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Your news from overseas may get squeezed in UNESCO rift

By Frederic A. MoritzStaff writer of The Christian Science Monitor / January 6, 1984



News agencies and newspapers throughout the world are watching closely to see just how the American decision to withdraw from UNESCO will affect their freedom to report and transmit news with a minimum of government restriction. The result could affect the kind of overseas news Americans receive from newspaper, television, and radio reports.

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At issue is how the US decision will affect the still-theoretical concept that has been the center of sometimes heated debate within the United Nations Educational, Scientific, and Cultural Organization (UNESCO). The controversial concept is the New World Information Order (NWIO).

Concern over NWIO is one reason US spokesmen gave last week for the decision to withdraw from UNESCO by the end of 1984. Other reasons given by State Department spokesman Alan Romberg include ''politicization of virtually every issue it deals with,'' and hostility toward the ''basic institutions of a free society,'' such as a free market and a free press, and ''unrestrained budgetary expansion.''

UNESCO Director-General Amadou-Mahtar M'Bow has expressed some of the reasoning behind the NWIO campaign by noting that largely Western media institutions dominating international news flow too often give ''special prominence to events for their shock value - to news that is too often likely to rouse the public's interest through surprise. . . . or even scandal. . . . They measure success and failure by their own criteria, without regard to the histories of the peoples concerned.''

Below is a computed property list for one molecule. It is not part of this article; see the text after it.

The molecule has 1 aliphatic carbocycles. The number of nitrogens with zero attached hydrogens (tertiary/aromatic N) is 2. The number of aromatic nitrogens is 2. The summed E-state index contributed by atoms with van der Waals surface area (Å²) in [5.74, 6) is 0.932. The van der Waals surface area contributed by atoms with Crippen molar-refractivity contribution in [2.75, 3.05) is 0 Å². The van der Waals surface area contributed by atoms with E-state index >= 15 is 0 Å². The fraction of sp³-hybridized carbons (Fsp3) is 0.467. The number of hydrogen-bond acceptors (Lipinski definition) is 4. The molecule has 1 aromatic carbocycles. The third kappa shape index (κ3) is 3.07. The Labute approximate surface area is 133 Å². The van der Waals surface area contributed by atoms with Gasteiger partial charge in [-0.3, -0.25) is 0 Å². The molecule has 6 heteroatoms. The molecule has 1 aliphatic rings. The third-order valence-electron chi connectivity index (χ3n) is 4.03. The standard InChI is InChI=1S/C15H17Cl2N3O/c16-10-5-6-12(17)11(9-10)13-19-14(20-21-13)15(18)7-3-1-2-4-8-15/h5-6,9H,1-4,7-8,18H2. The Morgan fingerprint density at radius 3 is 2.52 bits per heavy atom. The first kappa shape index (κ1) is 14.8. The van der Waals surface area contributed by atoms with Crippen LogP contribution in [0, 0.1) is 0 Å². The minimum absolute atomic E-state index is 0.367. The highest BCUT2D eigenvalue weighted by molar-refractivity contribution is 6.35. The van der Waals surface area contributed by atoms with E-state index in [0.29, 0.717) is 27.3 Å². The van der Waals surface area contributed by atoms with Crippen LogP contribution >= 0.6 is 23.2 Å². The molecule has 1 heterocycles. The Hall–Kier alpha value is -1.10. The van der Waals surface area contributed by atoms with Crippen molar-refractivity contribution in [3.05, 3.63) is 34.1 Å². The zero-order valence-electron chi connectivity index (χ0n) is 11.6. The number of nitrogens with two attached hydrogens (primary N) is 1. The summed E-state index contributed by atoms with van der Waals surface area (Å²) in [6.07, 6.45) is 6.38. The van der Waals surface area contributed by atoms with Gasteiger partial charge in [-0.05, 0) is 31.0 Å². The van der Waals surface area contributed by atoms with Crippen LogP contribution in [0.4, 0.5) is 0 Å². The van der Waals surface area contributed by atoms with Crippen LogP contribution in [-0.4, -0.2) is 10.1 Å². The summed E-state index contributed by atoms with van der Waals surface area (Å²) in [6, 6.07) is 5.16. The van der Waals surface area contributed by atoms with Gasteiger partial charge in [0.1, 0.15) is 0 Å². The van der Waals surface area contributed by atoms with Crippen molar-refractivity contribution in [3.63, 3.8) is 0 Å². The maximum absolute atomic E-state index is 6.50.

Critics of NWIO hope the US withdrawal will shock UNESCO members and the Director-General M'Bow into tempering NWIO calls for such things as licensing of journalists and government regulation to ensure ''balanced coverage.'' The possibility that the US might reconsider its decision before the end of this year, they say, might encourage moderation within UNESCO.

But Harold W. Andersen, president of the World Press Freedom Committee, argues there is a strong possibility that the pro-NWIO movement could pick up steam without the US present to act as opposition. From this point of view, the US may have undermined other UNESCO members such as Britain and West Germany, which have worked to moderate NWIO.

So far the NWIO consists of little more than theoretical debates and motions at UNESCO gatherings. The major thrust of these sessions has been to spotlight allegations that Western media sensationalize and distort third world events. Proponents of NWIO also assert that Western-dominated international news agencies such as the Associated Press and Reuters are unable to provide third world newspapers with news relevant to third world needs.

Some Western press executives and journalists have been sympathetic to the NWIO call for more balanced coverage of the third world. The tendency of newspapers (whether in East or West, developed or undeveloped countries) to concentrate on ''negative'' news of coups, wars, hurricanes, or of ''exotic'' customs that seem quaint to home readers is widely acknowledged.